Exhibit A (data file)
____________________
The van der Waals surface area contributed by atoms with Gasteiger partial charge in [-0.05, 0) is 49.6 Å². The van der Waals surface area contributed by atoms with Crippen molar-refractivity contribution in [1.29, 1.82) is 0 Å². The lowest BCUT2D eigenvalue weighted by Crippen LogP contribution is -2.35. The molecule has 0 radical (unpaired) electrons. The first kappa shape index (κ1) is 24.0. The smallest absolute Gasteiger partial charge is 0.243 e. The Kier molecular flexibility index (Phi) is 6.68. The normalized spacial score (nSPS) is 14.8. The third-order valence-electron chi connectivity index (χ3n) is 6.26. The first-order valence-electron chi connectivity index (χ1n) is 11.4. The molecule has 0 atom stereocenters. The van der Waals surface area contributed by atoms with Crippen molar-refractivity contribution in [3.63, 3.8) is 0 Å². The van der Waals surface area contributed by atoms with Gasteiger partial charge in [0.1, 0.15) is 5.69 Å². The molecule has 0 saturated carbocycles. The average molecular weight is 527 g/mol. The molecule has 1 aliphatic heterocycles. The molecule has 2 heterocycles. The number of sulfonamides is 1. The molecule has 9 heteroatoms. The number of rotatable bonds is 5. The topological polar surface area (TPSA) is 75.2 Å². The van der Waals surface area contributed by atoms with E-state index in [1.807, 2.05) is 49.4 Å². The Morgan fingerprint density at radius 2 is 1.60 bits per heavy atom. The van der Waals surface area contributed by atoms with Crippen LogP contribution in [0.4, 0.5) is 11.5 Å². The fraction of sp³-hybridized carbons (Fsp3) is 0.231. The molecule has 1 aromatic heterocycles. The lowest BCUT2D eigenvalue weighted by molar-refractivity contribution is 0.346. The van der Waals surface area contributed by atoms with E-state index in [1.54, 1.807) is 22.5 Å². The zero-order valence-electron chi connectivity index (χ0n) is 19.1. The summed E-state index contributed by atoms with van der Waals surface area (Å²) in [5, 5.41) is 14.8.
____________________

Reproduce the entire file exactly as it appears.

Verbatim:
The van der Waals surface area contributed by atoms with Gasteiger partial charge in [-0.05, 0) is 49.6 Å². The van der Waals surface area contributed by atoms with Crippen molar-refractivity contribution in [1.29, 1.82) is 0 Å². The lowest BCUT2D eigenvalue weighted by Crippen LogP contribution is -2.35. The molecule has 0 radical (unpaired) electrons. The first kappa shape index (κ1) is 24.0. The smallest absolute Gasteiger partial charge is 0.243 e. The Kier molecular flexibility index (Phi) is 6.68. The normalized spacial score (nSPS) is 14.8. The third-order valence-electron chi connectivity index (χ3n) is 6.26. The first-order valence-electron chi connectivity index (χ1n) is 11.4. The molecule has 0 atom stereocenters. The van der Waals surface area contributed by atoms with Crippen molar-refractivity contribution in [3.63, 3.8) is 0 Å². The van der Waals surface area contributed by atoms with Gasteiger partial charge in [0.1, 0.15) is 5.69 Å². The molecule has 0 saturated carbocycles. The average molecular weight is 527 g/mol. The molecule has 1 aliphatic heterocycles. The molecule has 2 heterocycles. The number of sulfonamides is 1. The molecule has 9 heteroatoms. The number of rotatable bonds is 5. The topological polar surface area (TPSA) is 75.2 Å². The van der Waals surface area contributed by atoms with E-state index in [1.807, 2.05) is 49.4 Å². The Morgan fingerprint density at radius 2 is 1.60 bits per heavy atom. The van der Waals surface area contributed by atoms with Crippen LogP contribution in [0.4, 0.5) is 11.5 Å². The fraction of sp³-hybridized carbons (Fsp3) is 0.231. The molecule has 1 aromatic heterocycles. The lowest BCUT2D eigenvalue weighted by molar-refractivity contribution is 0.346. The van der Waals surface area contributed by atoms with E-state index in [1.54, 1.807) is 22.5 Å². The zero-order valence-electron chi connectivity index (χ0n) is 19.1. The summed E-state index contributed by atoms with van der Waals surface area (Å²) in [5, 5.41) is 14.8.